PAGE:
The tomb of Humayun, second Mughal Emperor of India, was built by his widow, Biga Begum (Hajji Begum), in 1569-70, 14 years after his death, at a cost of 1.5 million rupees. The architect was Mirak Mirza Ghiyath. It was later used for the burial of various members of the ruling family and contains some 150 graves. It has aptly been described as the necropolis of the Mughal dynasty. The tomb itself is in the centre of a large garden, laid out in char baah (four-fold) style, with pools joined by channels. The main entrance is on the south side, and there is another entrance on the west side. A pavilion and a bath are located in the centre of the eastern and northern walls respectively. The mausoleum itself is on a high, wide, terraced platform with small arched cells along the sides. In plan it is an irregular octagon with four long and four short sides. It is surmounted by a 42.5 m high double dome clad with marble flanked by decorative pillared kiosks (chhatris). The middle of each side is deeply recessed by large arched vaults with a series of smaller ones set into the face. The interior is a large octagonal chamber with vaulted roof compartments interconnected by galleries or corridors. This octagonal plan is repeated on the second storey. The structure is of dressed stone clad in red sandstone with white and black in laid marble borders. Within the enceinte to the south-east of Humayun's Tomb there is a fine square tomb of 1590-91, known as the Barber's Tomb. The tomb and its surrounding structures are substantially in their original state, and interventions in the present century have been minimal and of high quality. The importance of Humayun's Tomb in the evolution of Mughal architecture is great. It is the first of a long series of dynastic tombs and innovative in a number of ways, notably by virtue of the fact that it introduced the garden tomb to the subcontinent. Humayun had travelled widely in the Islamic world, notably in Persia and central Asia, and brought back with him ideas that were applied by the architect of his tomb, under the direction of his widow, in this tomb. The tomb has been respected throughout its history and so has retained its original form and purpose intact. Subsequent interventions have been aimed at preserving this character.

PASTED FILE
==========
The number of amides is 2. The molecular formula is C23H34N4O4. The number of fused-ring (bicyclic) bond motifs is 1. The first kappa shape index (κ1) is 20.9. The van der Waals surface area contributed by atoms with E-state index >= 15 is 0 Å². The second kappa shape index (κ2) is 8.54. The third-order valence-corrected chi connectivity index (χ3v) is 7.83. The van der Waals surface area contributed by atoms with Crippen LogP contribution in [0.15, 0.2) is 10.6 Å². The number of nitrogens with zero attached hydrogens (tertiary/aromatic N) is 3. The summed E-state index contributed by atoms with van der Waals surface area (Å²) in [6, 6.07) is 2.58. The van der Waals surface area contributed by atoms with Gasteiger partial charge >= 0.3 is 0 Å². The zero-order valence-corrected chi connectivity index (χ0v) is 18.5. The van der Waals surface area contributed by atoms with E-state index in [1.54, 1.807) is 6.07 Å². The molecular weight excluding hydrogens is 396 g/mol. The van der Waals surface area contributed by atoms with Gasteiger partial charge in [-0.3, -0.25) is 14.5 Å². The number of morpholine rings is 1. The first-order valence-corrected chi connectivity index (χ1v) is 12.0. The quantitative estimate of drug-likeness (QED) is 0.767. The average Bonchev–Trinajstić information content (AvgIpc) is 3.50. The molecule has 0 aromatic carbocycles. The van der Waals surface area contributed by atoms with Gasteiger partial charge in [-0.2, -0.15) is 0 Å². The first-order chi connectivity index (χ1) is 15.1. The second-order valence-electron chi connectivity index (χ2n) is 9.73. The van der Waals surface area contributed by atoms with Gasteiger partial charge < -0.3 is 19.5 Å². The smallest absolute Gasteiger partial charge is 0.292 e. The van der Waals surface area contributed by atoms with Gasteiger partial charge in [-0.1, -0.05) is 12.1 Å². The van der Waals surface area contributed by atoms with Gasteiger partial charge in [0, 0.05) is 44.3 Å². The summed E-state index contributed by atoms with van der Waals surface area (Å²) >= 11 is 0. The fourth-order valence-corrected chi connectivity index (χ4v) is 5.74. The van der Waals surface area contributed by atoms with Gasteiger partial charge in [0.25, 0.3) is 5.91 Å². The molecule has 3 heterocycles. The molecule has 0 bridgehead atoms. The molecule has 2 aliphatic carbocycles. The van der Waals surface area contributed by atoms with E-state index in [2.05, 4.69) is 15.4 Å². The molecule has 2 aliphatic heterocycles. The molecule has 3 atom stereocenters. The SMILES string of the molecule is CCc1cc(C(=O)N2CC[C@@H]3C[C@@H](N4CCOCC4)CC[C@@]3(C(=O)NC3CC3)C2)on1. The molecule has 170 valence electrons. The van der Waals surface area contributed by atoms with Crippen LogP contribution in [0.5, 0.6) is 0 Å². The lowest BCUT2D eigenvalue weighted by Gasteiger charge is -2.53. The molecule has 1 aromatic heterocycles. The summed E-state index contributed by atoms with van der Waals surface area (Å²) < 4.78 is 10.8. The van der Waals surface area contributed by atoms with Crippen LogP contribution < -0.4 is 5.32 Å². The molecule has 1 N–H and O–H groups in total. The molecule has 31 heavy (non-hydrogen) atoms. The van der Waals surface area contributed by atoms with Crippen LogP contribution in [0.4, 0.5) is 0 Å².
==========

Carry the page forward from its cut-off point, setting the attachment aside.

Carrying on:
The tomb of Humayun, second Mughal Emperor of India, was built by his widow, Biga Begum (Hajji Begum), in 1569-70, 14 years after his death, at a cost of 1.5 million rupees. The architect was Mirak Mirza Ghiyath. It was later used for the burial of various members of the ruling family and contains some 150 graves. It has aptly been described as the necropolis of the Mughal dynasty. The tomb itself is in the centre of a large garden, laid out in char baah (four-fold) style, with pools joined by channels. The main entrance is on the south side, and there is another entrance on the west side. A pavilion and a bath are located in the centre of the eastern and northern walls respectively. The mausoleum itself is on a high, wide, terraced platform with small arched cells along the sides. In plan it is an irregular octagon with four long and four short sides. It is surmounted by a 42.5 m high double dome clad with marble flanked by decorative pillared kiosks (chhatris). The middle of each side is deeply recessed by large arched vaults with a series of smaller ones set into the face. The interior is a large octagonal chamber with vaulted roof compartments interconnected by galleries or corridors. This octagonal plan is repeated on the second storey. The structure is of dressed stone clad in red sandstone with white and black in laid marble borders. Within the enceinte to the south-east of Humayun’s Tomb there is a fine square tomb of 1590-91, known as the Barber’s Tomb. The tomb and its surrounding structures are substantially in their original state, and interventions in the present century have been minimal and of high quality. The importance of Humayun’s Tomb in the evolution of Mughal architecture is great. It is the first of a long series of dynastic tombs and innovative in a number of ways, notably by virtue of the fact that it introduced the garden tomb to the subcontinent. Humayun had travelled widely in the Islamic world, notably in Persia and central Asia, and brought back with him ideas that were applied by the architect of his tomb, under the direction of his widow, in this tomb. The tomb has been respected throughout its history and so has retained its original form and purpose intact. Subsequent interventions have been aimed at preserving this character.